Get Longer drives! These days more and more is being written about the value of stretching before engaging in any athletic activity. Indeed, scientists are beginning to look more closely at supposed benefits of stretching, and have begun to challenge the conventional wisdom that recommends stretching before partaking in any sport. Previously, stretching before activity was thought to warm up the muscles, make them more flexible, and prevent possible injury during the activity. Research is now suggesting that stretching before activity actually DIMINISHES performance …
Get greater distance! One of the mainstays of golf fitness is stretching. In this case, stretching serves many purposes. Stretching can give your movements a greater range of motion that can translate to greater club head speed. It can help to bring more blood flow to tissues and lubricant to joints, which makes for better, less restricted movements. Stretching can help your body to stay in optimal alignment and to be more resistant to injury.
For consistency and injury prevention! The key concept here is that your central and peripheral nervous systems are PLASTIC – meaning they have the capacity for continuous change in response to experience. Plasticity is the reason why you can establish new motor patterns with training.
Ever noticed that during your 18 holes of golf, fatigue of one sort or another begins to creep in, possibly even affecting your performance? Here are a few things that you can do (some easier than others!) to help combat the “droops.”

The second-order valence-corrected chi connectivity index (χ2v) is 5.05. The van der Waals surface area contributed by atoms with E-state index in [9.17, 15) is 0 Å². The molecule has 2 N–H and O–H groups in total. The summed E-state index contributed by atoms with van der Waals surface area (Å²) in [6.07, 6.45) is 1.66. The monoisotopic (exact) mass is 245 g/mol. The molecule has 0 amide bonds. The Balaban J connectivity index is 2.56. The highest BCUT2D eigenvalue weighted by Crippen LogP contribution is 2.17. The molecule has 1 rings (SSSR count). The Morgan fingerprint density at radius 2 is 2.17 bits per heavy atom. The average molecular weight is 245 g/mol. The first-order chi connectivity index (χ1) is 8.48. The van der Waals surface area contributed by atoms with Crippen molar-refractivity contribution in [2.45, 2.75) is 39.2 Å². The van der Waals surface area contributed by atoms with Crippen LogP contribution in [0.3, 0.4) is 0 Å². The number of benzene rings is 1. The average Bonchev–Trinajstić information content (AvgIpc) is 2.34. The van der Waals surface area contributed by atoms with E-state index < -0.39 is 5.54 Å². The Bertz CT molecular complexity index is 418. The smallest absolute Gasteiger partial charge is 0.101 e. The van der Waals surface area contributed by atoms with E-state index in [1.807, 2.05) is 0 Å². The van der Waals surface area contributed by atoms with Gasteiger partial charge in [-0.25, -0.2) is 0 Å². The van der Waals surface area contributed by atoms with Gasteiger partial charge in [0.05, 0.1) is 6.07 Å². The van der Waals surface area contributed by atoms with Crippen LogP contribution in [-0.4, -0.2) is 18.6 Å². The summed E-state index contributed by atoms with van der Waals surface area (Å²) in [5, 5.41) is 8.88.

Oftentimes when we think of getting in shape for golf, we break things down into three categories: Strength training, cardiovascular endurance, and flexibility. Certainly working on any or all of these areas will help to keep you fit on the golf course and beyond. But, there are other areas in fitness that can be useful for your golf game. These areas would be correct postural alignment, balance, and MUSCLE endurance. Muscle endurance refers to the ability to maintain posture and balance throughout the day, and during the added challenge of playing golf.
The practice of Tai Chi, a mind-body exercise which challenges the ability to control one’s posture and stay balanced in a variety of positions, has become a popular way for people of all ages to maintain or increase their sense of balance.
There has been a great deal of research dedicated to analysis of the golf swing. Research has focused on measurement of muscle activity, ground reaction forces on the feet, compression forces on the spine, and measurement of twisting/rotational angles and resulting forces. Some research has compared the golf swings of amateurs and professionals. Here are some salient points from recent research findings.